Aches and Pains After a Long Day

Discussion in 'Touring Models' started by Dr. Dolittle, Jun 9, 2008.

  1. Dr. Dolittle

    Dr. Dolittle Experienced Member Staff Member Moderator Contributor

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    I realize a "long day" is a relative thing but I did 500 miles over two days last week which is a lot for a newbie like me! Looking for feedback and suggestions in a couple areas:

    1) Late in the first day and most of the second day I was getting some butt numbness and lower back stiffness. I do have lumbar issues treated by stretching, yoga, chiropractor visits, and ibuprofen but then I'm old and stiff most of the time anyway. I could move around on the bike a bit and get the symptoms to lessen but they never went away 100%. Would an upgraded seat and/or backrest really help this out?

    2) Tingling and numbness in the hands and an achy pain in the inner part of my elbows. I don't think it's carpal tunnel since I can work at the computer for extended periods without this happening. This happened on my Sportster but I attributed that to its vibrations in the handlebars. Would different bars resulting in a different seating position help the elbows? Something like the Kuryakyn ISO grips for the hands?

    I don't mean to imply that it was a miserable ride. On the contrary, I had a blast. I'm just looking for some improvements in these areas so I can enjoy days like this more often and do them back to back without having to get a full body massage afterwards. On the other hand.....
     
  2. Derekj

    Derekj Member

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    There are 3 things that affect your comfort....hands,butt and feet. A change of seat may help but may also increase you discomfort if it promotes your stresses. I normally get my customers to sit on a bike with their eyes closed and get them to grip imaginary bars, and not to reach out to where they think the bars are, but to reach out to where thaey are comfortable.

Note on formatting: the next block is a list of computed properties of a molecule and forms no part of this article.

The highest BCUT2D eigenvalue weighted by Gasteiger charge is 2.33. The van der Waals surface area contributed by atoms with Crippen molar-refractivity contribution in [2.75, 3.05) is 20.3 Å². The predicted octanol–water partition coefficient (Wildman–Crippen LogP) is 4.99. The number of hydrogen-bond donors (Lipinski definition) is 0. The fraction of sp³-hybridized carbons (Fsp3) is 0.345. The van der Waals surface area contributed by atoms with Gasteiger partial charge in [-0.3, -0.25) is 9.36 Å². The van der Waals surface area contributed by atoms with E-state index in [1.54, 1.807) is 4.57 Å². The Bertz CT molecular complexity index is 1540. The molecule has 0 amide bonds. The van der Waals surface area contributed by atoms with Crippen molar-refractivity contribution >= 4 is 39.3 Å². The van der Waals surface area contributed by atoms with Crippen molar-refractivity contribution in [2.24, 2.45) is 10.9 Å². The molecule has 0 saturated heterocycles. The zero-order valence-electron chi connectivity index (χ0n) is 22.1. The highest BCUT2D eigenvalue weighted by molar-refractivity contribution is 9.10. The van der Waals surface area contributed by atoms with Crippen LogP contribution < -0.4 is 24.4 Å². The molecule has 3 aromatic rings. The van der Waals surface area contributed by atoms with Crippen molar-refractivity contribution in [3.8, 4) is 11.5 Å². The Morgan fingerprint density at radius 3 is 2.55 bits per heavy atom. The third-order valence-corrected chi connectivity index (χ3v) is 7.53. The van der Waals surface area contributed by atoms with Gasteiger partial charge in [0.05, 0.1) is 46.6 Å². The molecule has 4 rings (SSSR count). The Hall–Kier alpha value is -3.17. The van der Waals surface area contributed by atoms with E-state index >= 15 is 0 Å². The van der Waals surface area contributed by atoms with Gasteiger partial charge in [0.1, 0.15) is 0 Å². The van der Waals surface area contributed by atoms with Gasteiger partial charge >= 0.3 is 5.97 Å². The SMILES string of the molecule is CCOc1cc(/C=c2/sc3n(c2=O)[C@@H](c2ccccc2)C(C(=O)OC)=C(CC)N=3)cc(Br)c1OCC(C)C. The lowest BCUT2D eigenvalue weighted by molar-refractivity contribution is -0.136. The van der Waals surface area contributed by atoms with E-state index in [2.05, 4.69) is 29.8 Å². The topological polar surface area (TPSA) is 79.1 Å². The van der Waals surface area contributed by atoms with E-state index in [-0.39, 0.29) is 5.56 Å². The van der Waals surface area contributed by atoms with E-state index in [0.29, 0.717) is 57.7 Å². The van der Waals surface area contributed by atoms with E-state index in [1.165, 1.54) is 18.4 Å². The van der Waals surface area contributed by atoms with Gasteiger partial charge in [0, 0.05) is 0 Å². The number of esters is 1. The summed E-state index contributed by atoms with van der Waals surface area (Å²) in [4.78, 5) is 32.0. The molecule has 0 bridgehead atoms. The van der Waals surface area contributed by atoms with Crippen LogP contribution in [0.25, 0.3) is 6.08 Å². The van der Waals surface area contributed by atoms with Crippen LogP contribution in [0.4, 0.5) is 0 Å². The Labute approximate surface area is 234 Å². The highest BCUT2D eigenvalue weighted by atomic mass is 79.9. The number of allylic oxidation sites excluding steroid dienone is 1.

This would then be my starting point. Do you sit straight naturaly, or slump...as this will also affect your feet location as if you slouch , your feet would naturaly move back compared to a more upright position. A backrest is always great on the road, as it helps reduce the pressure on your lower back as well as your grip and arms allowing you to relax and fit in another 500 miles without a blink...
    Good luck figuring it all out.
     
  3. TXMikey

    TXMikey Junior Member

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    Doc, I have very similar back issues. A rider backrest definitely helps. The stock seat is still causing pain in my low back, and I'm hoping a different seat will help. I had a Mustang seat on my last bike, and it was definitely an improvement over that bike's OEM seat, but I wasn't as impressed as some have been. Is the numbness in your right hand? I have carpal problems in mine, and can work on the computer all day with no problems. One thing that helps me is a "Crampbuster" on the throttle. They cost about $10-$15, and slip on. You can rest the palm of your hand on it, relax your grip, and still maintain your throttle settings.
     
  4. Dr. Dolittle

    Dr. Dolittle Experienced Member Staff Member Moderator Contributor

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    Definitely the right hand more than the left. I put the Kuryakyn ISO grips with the "throttle boss" on my Sportster. I think this throttle boss works on the same theory as your "crampbuster." It helped some but I never took this long a trip on my Sporty. Did you put the crampbuster over the stock grips or did you upgrade them first? Thanks for your help!